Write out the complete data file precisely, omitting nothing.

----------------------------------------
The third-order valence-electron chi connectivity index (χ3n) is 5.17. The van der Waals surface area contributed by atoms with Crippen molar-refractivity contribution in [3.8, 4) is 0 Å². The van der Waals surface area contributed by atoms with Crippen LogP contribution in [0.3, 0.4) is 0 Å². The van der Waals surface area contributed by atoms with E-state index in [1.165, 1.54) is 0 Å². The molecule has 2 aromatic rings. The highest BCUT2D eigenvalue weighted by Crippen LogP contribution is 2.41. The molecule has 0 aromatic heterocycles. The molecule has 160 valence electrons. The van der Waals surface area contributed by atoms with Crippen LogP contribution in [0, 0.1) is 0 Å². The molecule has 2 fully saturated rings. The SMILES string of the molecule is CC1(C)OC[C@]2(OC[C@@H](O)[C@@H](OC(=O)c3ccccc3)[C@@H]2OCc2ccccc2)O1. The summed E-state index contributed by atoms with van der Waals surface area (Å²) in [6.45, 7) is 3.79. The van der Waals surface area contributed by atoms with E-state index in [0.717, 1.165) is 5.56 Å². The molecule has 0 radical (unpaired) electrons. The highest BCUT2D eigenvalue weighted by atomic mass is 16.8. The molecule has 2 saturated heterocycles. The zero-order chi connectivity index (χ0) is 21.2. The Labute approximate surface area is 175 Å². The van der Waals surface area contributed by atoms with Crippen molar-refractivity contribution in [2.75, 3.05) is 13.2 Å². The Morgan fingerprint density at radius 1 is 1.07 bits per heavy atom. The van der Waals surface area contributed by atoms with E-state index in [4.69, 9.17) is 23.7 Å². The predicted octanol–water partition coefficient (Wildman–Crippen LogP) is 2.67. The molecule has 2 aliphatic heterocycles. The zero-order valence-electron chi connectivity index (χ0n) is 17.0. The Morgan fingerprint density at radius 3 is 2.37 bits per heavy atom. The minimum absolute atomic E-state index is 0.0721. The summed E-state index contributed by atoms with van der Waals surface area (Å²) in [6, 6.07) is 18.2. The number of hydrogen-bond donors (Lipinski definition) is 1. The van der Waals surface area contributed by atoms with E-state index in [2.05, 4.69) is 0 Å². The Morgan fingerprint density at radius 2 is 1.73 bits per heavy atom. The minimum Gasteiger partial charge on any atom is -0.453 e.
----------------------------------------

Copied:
The third-order valence-electron chi connectivity index (χ3n) is 5.17. The van der Waals surface area contributed by atoms with Crippen molar-refractivity contribution in [3.8, 4) is 0 Å². The van der Waals surface area contributed by atoms with Crippen LogP contribution in [0.3, 0.4) is 0 Å². The van der Waals surface area contributed by atoms with E-state index in [1.165, 1.54) is 0 Å². The molecule has 2 aromatic rings. The highest BCUT2D eigenvalue weighted by Crippen LogP contribution is 2.41. The molecule has 0 aromatic heterocycles. The molecule has 160 valence electrons. The van der Waals surface area contributed by atoms with Crippen LogP contribution in [0, 0.1) is 0 Å². The molecule has 2 fully saturated rings. The SMILES string of the molecule is CC1(C)OC[C@]2(OC[C@@H](O)[C@@H](OC(=O)c3ccccc3)[C@@H]2OCc2ccccc2)O1. The summed E-state index contributed by atoms with van der Waals surface area (Å²) in [6.45, 7) is 3.79. The van der Waals surface area contributed by atoms with E-state index in [0.717, 1.165) is 5.56 Å². The molecule has 0 radical (unpaired) electrons. The highest BCUT2D eigenvalue weighted by atomic mass is 16.8. The molecule has 2 saturated heterocycles. The zero-order chi connectivity index (χ0) is 21.2. The Labute approximate surface area is 175 Å². The van der Waals surface area contributed by atoms with Crippen molar-refractivity contribution in [2.75, 3.05) is 13.2 Å². The Morgan fingerprint density at radius 1 is 1.07 bits per heavy atom. The van der Waals surface area contributed by atoms with E-state index in [4.69, 9.17) is 23.7 Å². The predicted octanol–water partition coefficient (Wildman–Crippen LogP) is 2.67. The molecule has 2 aliphatic heterocycles. The zero-order valence-electron chi connectivity index (χ0n) is 17.0. The Morgan fingerprint density at radius 3 is 2.37 bits per heavy atom. The minimum absolute atomic E-state index is 0.0721. The summed E-state index contributed by atoms with van der Waals surface area (Å²) in [6, 6.07) is 18.2. The number of hydrogen-bond donors (Lipinski definition) is 1. The van der Waals surface area contributed by atoms with E-state index in [2.05, 4.69) is 0 Å². The Morgan fingerprint density at radius 2 is 1.73 bits per heavy atom. The minimum Gasteiger partial charge on any atom is -0.453 e.